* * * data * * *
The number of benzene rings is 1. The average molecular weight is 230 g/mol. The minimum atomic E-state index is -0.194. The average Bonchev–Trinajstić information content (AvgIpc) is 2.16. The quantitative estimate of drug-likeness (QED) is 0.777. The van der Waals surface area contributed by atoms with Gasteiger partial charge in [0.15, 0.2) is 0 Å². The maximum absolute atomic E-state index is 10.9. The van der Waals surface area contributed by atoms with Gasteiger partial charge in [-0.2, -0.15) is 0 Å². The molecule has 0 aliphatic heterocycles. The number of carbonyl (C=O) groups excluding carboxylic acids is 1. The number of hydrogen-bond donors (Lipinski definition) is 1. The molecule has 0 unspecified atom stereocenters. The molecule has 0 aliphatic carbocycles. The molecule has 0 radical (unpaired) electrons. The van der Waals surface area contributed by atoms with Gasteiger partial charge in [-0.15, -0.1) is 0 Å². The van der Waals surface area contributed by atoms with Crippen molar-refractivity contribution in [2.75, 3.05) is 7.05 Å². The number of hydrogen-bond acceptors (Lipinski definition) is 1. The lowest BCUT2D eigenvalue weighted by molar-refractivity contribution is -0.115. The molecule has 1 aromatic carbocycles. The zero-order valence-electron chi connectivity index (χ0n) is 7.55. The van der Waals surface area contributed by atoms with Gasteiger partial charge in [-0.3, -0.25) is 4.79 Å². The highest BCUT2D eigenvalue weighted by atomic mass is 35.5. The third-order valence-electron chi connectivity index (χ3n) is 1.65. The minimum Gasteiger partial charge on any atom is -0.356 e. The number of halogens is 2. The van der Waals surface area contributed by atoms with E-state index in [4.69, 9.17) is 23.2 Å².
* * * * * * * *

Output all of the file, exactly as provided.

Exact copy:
The number of benzene rings is 1. The average molecular weight is 230 g/mol. The minimum atomic E-state index is -0.194. The average Bonchev–Trinajstić information content (AvgIpc) is 2.16. The quantitative estimate of drug-likeness (QED) is 0.777. The van der Waals surface area contributed by atoms with Gasteiger partial charge in [0.15, 0.2) is 0 Å². The maximum absolute atomic E-state index is 10.9. The van der Waals surface area contributed by atoms with Gasteiger partial charge in [-0.2, -0.15) is 0 Å². The molecule has 0 aliphatic heterocycles. The number of carbonyl (C=O) groups excluding carboxylic acids is 1. The number of hydrogen-bond donors (Lipinski definition) is 1. The molecule has 0 unspecified atom stereocenters. The molecule has 0 aliphatic carbocycles. The molecule has 0 radical (unpaired) electrons. The van der Waals surface area contributed by atoms with Gasteiger partial charge in [-0.15, -0.1) is 0 Å². The van der Waals surface area contributed by atoms with Crippen molar-refractivity contribution in [2.75, 3.05) is 7.05 Å². The number of hydrogen-bond acceptors (Lipinski definition) is 1. The lowest BCUT2D eigenvalue weighted by molar-refractivity contribution is -0.115. The molecule has 1 aromatic carbocycles. The zero-order valence-electron chi connectivity index (χ0n) is 7.55. The van der Waals surface area contributed by atoms with Gasteiger partial charge in [-0.3, -0.25) is 4.79 Å². The highest BCUT2D eigenvalue weighted by atomic mass is 35.5. The third-order valence-electron chi connectivity index (χ3n) is 1.65. The minimum Gasteiger partial charge on any atom is -0.356 e. The number of halogens is 2. The van der Waals surface area contributed by atoms with E-state index in [4.69, 9.17) is 23.2 Å².